Sep

16

m 3m 2a few months ago, some friends of mine brought me a little maquette of marilyn monroe. a local artist had made it for them, but obviously he was not aware of the iconography of the image, and he had subsequently left the country. they asked me if i could do something with it, and so i took the project on.

first i had to take off as much of the garish paint as possible, and i tried to do as much as i could with the dress and the way it billowed up– even though i liked the way the artist had postured the body, the physics of the dress had also escaped him somewhat. this got me into the world of papier mache’ sculpture, which i spent quite a while researching. “it ain’t yer parents’ papier mache’ anymore, dorothy”!! i couldn’t believe how much things had changed, and how much innovation had evolved in the making of this seemingly simple compound.i decided to work with what they called “papier mache’ clay”, which was not clay at all, but rather a combination of cheap toilet paper, white glue, joint compound and mineral oil.

m 6m 4 you basically mix the stuff up together using a basic mixer. my first batch was a little coarse for what i had anticipated, but it did yeoman service on the dress, giving it a nice light cloth-like texture and imparting a sense of movement to it. i filled in some trenches in the breast areas as well.

however, for the face and bum i made a separate smoother mix, filling out her jaw area and forehead (she’d sorta looked like a mongolian mexican marilyn til then) and amplifying her til then somewhat nonexistent glutes. luckily enough the “clay” kept well for a couple of days, and i made several applications, learning a little more about how it worked every time. after all this plastic surgery was completed i gave it about four good coats of flat white paint, to cover up all the rest of the colors, which were distracting in themselves.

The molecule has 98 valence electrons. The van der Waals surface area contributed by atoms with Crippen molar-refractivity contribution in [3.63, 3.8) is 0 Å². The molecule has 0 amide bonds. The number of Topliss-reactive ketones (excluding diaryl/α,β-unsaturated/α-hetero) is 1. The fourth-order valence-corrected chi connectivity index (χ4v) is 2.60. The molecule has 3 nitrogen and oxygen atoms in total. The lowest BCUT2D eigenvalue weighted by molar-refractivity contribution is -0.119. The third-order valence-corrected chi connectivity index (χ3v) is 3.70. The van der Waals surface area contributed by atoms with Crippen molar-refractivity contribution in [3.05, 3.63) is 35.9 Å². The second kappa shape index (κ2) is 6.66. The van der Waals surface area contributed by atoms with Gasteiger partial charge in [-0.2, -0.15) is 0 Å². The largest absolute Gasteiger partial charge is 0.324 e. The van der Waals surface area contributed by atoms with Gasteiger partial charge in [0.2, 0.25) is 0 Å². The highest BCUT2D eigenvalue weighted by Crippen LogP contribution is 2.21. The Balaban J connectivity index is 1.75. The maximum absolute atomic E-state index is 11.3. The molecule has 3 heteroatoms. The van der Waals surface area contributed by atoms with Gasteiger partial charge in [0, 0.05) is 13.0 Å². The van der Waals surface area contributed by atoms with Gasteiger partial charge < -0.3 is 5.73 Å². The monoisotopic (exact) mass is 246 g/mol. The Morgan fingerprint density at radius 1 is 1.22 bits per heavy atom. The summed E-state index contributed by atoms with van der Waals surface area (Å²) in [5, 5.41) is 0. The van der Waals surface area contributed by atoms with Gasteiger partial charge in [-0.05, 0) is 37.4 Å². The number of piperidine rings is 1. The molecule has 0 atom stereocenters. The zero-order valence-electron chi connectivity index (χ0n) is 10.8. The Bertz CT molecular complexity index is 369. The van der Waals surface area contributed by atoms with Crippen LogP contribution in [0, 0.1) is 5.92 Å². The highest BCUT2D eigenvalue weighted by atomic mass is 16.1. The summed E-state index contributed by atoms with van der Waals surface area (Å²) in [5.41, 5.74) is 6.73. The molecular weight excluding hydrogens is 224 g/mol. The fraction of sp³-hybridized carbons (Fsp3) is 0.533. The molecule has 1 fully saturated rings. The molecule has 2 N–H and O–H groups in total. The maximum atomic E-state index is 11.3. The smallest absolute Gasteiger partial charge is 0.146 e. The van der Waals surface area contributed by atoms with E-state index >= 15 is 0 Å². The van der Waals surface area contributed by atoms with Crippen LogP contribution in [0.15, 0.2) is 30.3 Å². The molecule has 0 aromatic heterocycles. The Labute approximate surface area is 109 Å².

m 11m 10 now i had a figure that, in the words of bernini “looks as if it has been dipped in a sack of flour”– somewhat without personality. and so the painting commenced. my first attempt at the skin was just too CORAL!!!– it reminded me of a set of cupboards i had when i last lived in canada. so i toned it down. the dress was a problem, but in the end highlighting it with titanium white and brushing iridescent white into the curves gave it great grace and movement. the hair was not easy– what color IS platinum blonde, anyhow? i messed around with and got something fine.m 24m 25

but by far the most difficult thing to do were the eyes– despite all my modelling work, the topography was not always conducive to portraying them, and many was the time i had to curse and grind my teeth, paint everything out and then go back and try to get it right the next time.. i must have spent two days trying to get it to all work together. and then the next morning i just couldn’t leave it alone– i had to do “one more pass”!!m 30

don’t get me wrong, i don’t think this to be a perfect marilyn, but rather one that has some of the spirit of the iconic image that most of us have grown up with. tom ewell may not have aged well, but marilyn certainly has. interestingly enough, i took the time to watch “the seven year itch” recently, and i was quite amazed at how little footage of marilyn on that subway grate there was. somehow i think the image i have in my mind was a longer video, done to promote the film, or perhaps it was at the film opening. i know i have seen more than i saw in that film!!m 27

THE END p.s.– happy mexican independence day everybody!!